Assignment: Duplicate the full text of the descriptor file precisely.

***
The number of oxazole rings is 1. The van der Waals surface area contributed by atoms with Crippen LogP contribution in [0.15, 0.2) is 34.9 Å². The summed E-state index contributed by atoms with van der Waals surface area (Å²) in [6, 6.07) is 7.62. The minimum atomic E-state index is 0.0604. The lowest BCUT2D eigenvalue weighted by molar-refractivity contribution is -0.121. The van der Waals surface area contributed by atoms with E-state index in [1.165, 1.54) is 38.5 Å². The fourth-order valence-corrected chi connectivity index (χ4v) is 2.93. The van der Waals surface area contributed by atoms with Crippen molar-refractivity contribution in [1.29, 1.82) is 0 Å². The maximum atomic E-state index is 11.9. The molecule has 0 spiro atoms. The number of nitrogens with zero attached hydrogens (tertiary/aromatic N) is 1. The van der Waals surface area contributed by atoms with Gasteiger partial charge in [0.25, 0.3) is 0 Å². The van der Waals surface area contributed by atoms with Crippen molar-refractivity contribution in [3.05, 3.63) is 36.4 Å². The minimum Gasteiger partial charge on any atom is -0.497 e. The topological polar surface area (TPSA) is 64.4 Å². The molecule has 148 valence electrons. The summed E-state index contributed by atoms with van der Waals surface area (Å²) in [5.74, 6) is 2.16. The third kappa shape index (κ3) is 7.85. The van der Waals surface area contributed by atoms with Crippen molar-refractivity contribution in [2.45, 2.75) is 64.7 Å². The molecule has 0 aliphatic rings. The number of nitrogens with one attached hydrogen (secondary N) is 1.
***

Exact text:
The number of oxazole rings is 1. The van der Waals surface area contributed by atoms with Crippen LogP contribution in [0.15, 0.2) is 34.9 Å². The summed E-state index contributed by atoms with van der Waals surface area (Å²) in [6, 6.07) is 7.62. The minimum atomic E-state index is 0.0604. The lowest BCUT2D eigenvalue weighted by molar-refractivity contribution is -0.121. The van der Waals surface area contributed by atoms with E-state index in [1.165, 1.54) is 38.5 Å². The fourth-order valence-corrected chi connectivity index (χ4v) is 2.93. The van der Waals surface area contributed by atoms with Crippen molar-refractivity contribution in [1.29, 1.82) is 0 Å². The maximum atomic E-state index is 11.9. The molecule has 0 spiro atoms. The number of nitrogens with zero attached hydrogens (tertiary/aromatic N) is 1. The van der Waals surface area contributed by atoms with Gasteiger partial charge in [0.25, 0.3) is 0 Å². The van der Waals surface area contributed by atoms with Crippen molar-refractivity contribution in [3.05, 3.63) is 36.4 Å². The minimum Gasteiger partial charge on any atom is -0.497 e. The topological polar surface area (TPSA) is 64.4 Å². The molecule has 148 valence electrons. The summed E-state index contributed by atoms with van der Waals surface area (Å²) in [5.74, 6) is 2.16. The third kappa shape index (κ3) is 7.85. The van der Waals surface area contributed by atoms with Crippen molar-refractivity contribution in [2.45, 2.75) is 64.7 Å². The molecule has 0 aliphatic rings. The number of nitrogens with one attached hydrogen (secondary N) is 1.